Tag Archives: Juvenile Justice Reform

NYT on JJDPA Reauth

An editorial in today’s Times offers strong support for the “comprehensive approach” to juvenile justice reform that informs the Senate’s JJDPA reauthorization bill (background here). “This bill represents an important step toward rational and compassionate justice for troubled children,” the editorial states. But it’s not perfect. As Congress considers reforming the juv justice system, legislators “ought to bar the states from housing children in adult jails, except for the most heinous crimes. Sadly, the updated version of the law…falls short of that goal.”

Backlash in Kansas?

Judging by these two short pieces–one yesterday, one today–the Kansas Supreme Court’s decision last Friday to extend to juvenile defendants the right to a jury trial has prompted some concerns among legal professionals who fear they’ll need to absorb an increased caseload without being given the necessary resources. Wichita ABC affiliate KAKE ran a segment last night on the premise that the decision will “take a toll” on a system that’s already stretched thin. Phil Journey, an attorney in Wichita and a Republican State Senator, was interviewed at length. “This will put more strain on the court system because even though the number of cases won’t change, the amount of court time required for each case will certainly increase,” Journey said. And according to this editorial in today’s Wichita Eagle, “Legislators and locals had better be thinking how to pay for this sweeping new mandate.”

The primary focus of concern, according to both pieces, is the new juvenile justice complex in urban Sedgwick County, which handles many of the state’s young offenders but was not designed to handle jury trials. Judge James Burgess, chief juvenile judge of the Sedgwick County District Court, told the Eagle‘s editorial board that “the whole state’s going to pay” in additional jury fees and lawyers’ fees. From the editorial:

The ruling means that Sedgwick County’s new juvenile justice complex is insufficient, because it has no room for jury deliberation. Burgess already was “back to having too many judges and not enough courtrooms,” because juvenile court is scheduled to gain a fifth judge in January to handle its existing cases. Burgess also newly needs access to the jury pool.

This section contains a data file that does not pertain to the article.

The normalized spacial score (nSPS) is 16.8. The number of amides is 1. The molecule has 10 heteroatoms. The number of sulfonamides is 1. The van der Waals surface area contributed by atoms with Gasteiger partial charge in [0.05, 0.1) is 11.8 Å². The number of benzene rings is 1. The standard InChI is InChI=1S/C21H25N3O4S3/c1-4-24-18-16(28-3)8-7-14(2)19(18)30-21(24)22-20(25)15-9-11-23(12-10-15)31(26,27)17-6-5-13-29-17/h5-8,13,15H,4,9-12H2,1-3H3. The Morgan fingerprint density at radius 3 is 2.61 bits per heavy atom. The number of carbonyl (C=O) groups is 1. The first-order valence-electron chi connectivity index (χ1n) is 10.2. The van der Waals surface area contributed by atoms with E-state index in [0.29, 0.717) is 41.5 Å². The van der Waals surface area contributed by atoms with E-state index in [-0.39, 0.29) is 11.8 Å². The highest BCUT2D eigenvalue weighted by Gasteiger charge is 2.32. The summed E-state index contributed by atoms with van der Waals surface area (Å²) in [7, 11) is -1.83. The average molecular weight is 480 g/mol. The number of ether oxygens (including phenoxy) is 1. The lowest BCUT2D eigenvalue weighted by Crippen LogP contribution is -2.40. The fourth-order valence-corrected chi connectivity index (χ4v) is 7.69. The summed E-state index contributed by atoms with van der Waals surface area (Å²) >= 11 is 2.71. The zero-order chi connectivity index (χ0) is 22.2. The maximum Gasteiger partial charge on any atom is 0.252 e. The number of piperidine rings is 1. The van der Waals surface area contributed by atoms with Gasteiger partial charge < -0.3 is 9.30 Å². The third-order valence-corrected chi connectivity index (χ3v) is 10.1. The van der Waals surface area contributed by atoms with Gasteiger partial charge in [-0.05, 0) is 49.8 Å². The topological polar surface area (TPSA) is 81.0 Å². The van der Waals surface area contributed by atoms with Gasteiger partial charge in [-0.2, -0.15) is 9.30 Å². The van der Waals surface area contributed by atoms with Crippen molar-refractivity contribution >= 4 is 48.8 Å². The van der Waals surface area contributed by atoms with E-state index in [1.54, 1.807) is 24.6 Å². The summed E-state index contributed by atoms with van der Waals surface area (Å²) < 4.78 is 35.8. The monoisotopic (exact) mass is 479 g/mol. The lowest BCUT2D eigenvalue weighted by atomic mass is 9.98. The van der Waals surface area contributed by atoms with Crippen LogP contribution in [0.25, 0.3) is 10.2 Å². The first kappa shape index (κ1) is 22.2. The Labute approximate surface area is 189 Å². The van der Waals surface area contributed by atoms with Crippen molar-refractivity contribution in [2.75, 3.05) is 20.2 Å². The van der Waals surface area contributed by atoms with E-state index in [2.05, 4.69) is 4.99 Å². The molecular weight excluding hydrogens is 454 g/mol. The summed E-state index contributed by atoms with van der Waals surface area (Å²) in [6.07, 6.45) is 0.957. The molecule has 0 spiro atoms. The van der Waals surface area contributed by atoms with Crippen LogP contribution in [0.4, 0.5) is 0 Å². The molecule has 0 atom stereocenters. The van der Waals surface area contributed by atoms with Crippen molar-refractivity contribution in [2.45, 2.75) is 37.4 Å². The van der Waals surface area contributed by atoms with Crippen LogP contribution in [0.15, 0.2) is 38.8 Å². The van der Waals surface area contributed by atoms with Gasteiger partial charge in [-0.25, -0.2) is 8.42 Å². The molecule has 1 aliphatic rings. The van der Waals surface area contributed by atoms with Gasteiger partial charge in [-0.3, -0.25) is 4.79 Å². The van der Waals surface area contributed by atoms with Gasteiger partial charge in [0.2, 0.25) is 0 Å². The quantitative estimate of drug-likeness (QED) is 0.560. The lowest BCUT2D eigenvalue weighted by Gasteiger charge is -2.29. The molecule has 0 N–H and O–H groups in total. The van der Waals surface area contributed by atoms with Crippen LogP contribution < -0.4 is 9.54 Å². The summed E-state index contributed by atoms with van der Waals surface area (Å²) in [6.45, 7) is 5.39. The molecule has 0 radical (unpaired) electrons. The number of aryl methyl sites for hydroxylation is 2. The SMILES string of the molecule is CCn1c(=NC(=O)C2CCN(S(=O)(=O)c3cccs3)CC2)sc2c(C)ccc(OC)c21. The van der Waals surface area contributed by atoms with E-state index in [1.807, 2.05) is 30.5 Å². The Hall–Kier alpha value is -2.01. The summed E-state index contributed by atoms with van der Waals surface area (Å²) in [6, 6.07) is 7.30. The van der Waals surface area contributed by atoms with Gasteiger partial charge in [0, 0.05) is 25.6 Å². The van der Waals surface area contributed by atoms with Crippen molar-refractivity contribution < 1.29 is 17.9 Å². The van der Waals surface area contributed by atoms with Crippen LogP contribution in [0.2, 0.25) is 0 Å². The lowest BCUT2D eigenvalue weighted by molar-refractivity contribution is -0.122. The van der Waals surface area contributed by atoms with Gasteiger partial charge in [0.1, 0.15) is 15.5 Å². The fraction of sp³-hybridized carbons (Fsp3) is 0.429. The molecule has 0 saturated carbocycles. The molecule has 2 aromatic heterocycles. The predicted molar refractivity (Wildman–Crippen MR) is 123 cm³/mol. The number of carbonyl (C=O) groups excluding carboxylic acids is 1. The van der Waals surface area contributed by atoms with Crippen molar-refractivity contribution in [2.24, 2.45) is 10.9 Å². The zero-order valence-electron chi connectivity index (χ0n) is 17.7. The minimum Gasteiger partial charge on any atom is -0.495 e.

Burgess, the editorial adds, may be sensitive not only to the potential cost burden but also to the Court’s description of the Kansas juvenile justice system as one that has drifted so far from a mission based on rehab and toward one aimed at punishment that denying juveniles the right to a jury trial in what is now a de facto adult system would be unconstitutional.

I don’t have any particular insight into whether the concerns raised in these articles are valid–whether, that is, the Kansas juv court system will need an infusion of resources to handle an anticipated uptick. If more money is needed to fulfill the court’s mandate, then more money should be allocated. I would add, though, that the long-term goal should not be to properly equip the Kansas juvenile justice system with the resources and procedures necessary to mirror the Kansas criminal justice system. If the state is directing money toward juvenile justice, I’d prefer to see a good portion of it going toward reform efforts so that ten, twenty years from now, the state system may have two fully functioning, fully staffed, fully resourced systems with distinctly different procedures, carrying out distinctly different missions.

Senators Introduce JJDPA Bill

Democratic Senator Patrick Leahy, Republican Senator Arlen Specter and Democratic Senator Herb Kohl, the senior members of the Senate Judiciary Committee, introduced a bill yesterday to reauthorize the Juvenile Justice and Delinquency Prevention Act, the key piece of federal legislation guiding juvenile justice funding and management in the states.